# kpss.test

From tseries v0.9-19
by Kurt Hornik

##### KPSS Test for Stationarity

Computes the Kwiatkowski-Phillips-Schmidt-Shin (KPSS) test for the
null hypothesis that `x`

is level or trend stationary.

- Keywords
- ts

##### Usage

`kpss.test(x, null = c("Level", "Trend"), lshort = TRUE)`

##### Arguments

- x
- a numeric vector or univariate time series.
- null
- indicates the null hypothesis and must be one of
`"Level"`

(default) or`"Trend"`

. You can specify just the initial letter. - lshort
- a logical indicating whether the short or long version of the truncation lag parameter is used.

##### Details

To estimate `sigma^2`

the Newey-West estimator is used.
If `lshort`

is `TRUE`

, then the truncation lag parameter is
set to `trunc(3*sqrt(n)/13)`

, otherwise
`trunc(10*sqrt(n)/14)`

is used. The p-values are interpolated
from Table 1 of Kwiatkowski et al. (1992). If the computed statistic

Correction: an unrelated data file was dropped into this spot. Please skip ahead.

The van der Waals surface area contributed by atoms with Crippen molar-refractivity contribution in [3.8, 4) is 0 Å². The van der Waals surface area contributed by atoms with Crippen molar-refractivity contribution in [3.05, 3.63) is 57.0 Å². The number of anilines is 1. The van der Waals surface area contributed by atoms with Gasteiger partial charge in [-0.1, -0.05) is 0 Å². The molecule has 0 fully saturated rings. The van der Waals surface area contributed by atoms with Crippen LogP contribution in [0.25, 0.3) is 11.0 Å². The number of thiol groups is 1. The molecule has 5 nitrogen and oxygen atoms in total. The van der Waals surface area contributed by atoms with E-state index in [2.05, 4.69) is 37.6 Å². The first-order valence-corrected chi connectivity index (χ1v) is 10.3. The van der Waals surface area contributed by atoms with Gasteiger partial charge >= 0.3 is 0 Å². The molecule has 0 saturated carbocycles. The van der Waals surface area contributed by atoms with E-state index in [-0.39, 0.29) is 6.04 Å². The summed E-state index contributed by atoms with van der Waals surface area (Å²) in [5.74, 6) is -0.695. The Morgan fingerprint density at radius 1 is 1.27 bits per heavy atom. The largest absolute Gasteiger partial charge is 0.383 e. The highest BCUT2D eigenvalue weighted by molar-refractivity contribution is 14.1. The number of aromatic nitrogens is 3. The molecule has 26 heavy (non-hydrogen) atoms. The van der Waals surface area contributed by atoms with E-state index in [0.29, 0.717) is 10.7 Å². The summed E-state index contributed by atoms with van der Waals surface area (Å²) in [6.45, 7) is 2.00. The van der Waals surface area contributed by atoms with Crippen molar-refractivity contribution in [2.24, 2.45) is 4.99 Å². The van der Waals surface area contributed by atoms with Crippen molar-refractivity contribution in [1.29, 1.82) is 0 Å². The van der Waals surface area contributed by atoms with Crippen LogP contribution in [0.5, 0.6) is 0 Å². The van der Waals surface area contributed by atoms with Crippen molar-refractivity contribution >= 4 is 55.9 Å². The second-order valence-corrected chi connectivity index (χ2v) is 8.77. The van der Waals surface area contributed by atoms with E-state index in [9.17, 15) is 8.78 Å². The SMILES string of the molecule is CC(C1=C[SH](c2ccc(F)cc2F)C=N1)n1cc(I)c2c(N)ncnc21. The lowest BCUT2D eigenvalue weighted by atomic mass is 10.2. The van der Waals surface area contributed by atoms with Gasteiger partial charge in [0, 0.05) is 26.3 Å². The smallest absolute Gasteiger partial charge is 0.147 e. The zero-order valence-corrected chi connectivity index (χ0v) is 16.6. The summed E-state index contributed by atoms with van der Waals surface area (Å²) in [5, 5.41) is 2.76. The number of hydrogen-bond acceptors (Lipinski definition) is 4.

is outside the table of critical values, then a warning message is
generated.
Missing values are not handled.

##### Value

- A list with class
`"htest"`

containing the following components: statistic the value of the test statistic. parameter the truncation lag parameter. p.value the p-value of the test. method a character string indicating what type of test was performed. data.name a character string giving the name of the data.

##### References

D. Kwiatkowski, P. C. B. Phillips, P. Schmidt, and Y. Shin (1992):
Testing the Null Hypothesis of Stationarity against the Alternative of
a Unit Root.
*Journal of Econometrics* **54**, 159--178.

##### See Also

##### Examples

```
x <- rnorm(1000) # is level stationary
kpss.test(x)
y <- cumsum(x) # has unit root
kpss.test(y)
x <- 0.3*(1:1000)+rnorm(1000) # is trend stationary
kpss.test(x, null = "Trend")
```

*Documentation reproduced from package tseries, version 0.9-19, License: GPL (see file COPYING)*

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